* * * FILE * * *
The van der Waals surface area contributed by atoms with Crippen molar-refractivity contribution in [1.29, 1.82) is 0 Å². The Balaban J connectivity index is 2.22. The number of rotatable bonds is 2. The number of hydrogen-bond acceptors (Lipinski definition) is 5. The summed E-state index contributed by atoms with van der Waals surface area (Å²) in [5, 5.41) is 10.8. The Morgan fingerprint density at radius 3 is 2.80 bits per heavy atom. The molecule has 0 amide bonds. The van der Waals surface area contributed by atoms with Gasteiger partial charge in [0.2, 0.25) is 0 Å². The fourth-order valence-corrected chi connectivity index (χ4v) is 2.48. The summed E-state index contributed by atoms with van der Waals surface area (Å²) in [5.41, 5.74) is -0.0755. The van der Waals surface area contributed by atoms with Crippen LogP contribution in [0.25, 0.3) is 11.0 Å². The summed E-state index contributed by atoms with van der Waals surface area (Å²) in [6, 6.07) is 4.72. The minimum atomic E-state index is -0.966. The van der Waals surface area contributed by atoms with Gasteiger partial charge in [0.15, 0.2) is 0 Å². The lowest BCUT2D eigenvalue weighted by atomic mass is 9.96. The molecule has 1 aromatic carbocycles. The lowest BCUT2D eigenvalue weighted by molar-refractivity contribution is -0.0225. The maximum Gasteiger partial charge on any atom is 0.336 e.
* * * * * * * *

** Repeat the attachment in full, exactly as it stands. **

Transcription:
The van der Waals surface area contributed by atoms with Crippen molar-refractivity contribution in [1.29, 1.82) is 0 Å². The Balaban J connectivity index is 2.22. The number of rotatable bonds is 2. The number of hydrogen-bond acceptors (Lipinski definition) is 5. The summed E-state index contributed by atoms with van der Waals surface area (Å²) in [5, 5.41) is 10.8. The Morgan fingerprint density at radius 3 is 2.80 bits per heavy atom. The molecule has 0 amide bonds. The van der Waals surface area contributed by atoms with Gasteiger partial charge in [0.2, 0.25) is 0 Å². The fourth-order valence-corrected chi connectivity index (χ4v) is 2.48. The summed E-state index contributed by atoms with van der Waals surface area (Å²) in [5.41, 5.74) is -0.0755. The van der Waals surface area contributed by atoms with Crippen LogP contribution in [0.25, 0.3) is 11.0 Å². The summed E-state index contributed by atoms with van der Waals surface area (Å²) in [6, 6.07) is 4.72. The minimum atomic E-state index is -0.966. The van der Waals surface area contributed by atoms with Gasteiger partial charge in [0.15, 0.2) is 0 Å². The lowest BCUT2D eigenvalue weighted by atomic mass is 9.96. The molecule has 1 aromatic carbocycles. The lowest BCUT2D eigenvalue weighted by molar-refractivity contribution is -0.0225. The maximum Gasteiger partial charge on any atom is 0.336 e.